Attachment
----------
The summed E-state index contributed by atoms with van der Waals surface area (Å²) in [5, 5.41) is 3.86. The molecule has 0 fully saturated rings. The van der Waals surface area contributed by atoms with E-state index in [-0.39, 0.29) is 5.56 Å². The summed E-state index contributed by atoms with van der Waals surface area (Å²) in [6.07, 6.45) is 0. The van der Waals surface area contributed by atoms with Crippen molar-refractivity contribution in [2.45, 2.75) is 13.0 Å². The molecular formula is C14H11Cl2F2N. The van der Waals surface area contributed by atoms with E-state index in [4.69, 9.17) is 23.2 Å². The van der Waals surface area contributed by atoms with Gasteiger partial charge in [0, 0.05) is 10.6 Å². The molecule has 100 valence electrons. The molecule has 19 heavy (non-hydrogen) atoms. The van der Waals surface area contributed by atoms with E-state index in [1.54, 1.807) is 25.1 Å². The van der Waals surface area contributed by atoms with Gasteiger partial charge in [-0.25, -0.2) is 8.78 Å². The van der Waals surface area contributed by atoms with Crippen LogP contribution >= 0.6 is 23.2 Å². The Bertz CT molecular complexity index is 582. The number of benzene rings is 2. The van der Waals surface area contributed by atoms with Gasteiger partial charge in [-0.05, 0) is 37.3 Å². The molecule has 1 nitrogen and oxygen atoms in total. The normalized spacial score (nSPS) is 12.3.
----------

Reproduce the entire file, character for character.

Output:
The summed E-state index contributed by atoms with van der Waals surface area (Å²) in [5, 5.41) is 3.86. The molecule has 0 fully saturated rings. The van der Waals surface area contributed by atoms with E-state index in [-0.39, 0.29) is 5.56 Å². The summed E-state index contributed by atoms with van der Waals surface area (Å²) in [6.07, 6.45) is 0. The van der Waals surface area contributed by atoms with Crippen molar-refractivity contribution in [2.45, 2.75) is 13.0 Å². The molecular formula is C14H11Cl2F2N. The van der Waals surface area contributed by atoms with E-state index in [4.69, 9.17) is 23.2 Å². The van der Waals surface area contributed by atoms with Gasteiger partial charge in [0, 0.05) is 10.6 Å². The molecule has 100 valence electrons. The molecule has 19 heavy (non-hydrogen) atoms. The van der Waals surface area contributed by atoms with E-state index in [1.54, 1.807) is 25.1 Å². The van der Waals surface area contributed by atoms with Gasteiger partial charge in [-0.25, -0.2) is 8.78 Å². The van der Waals surface area contributed by atoms with Crippen LogP contribution >= 0.6 is 23.2 Å². The Bertz CT molecular complexity index is 582. The number of benzene rings is 2. The van der Waals surface area contributed by atoms with Gasteiger partial charge in [-0.05, 0) is 37.3 Å². The molecule has 1 nitrogen and oxygen atoms in total. The normalized spacial score (nSPS) is 12.3.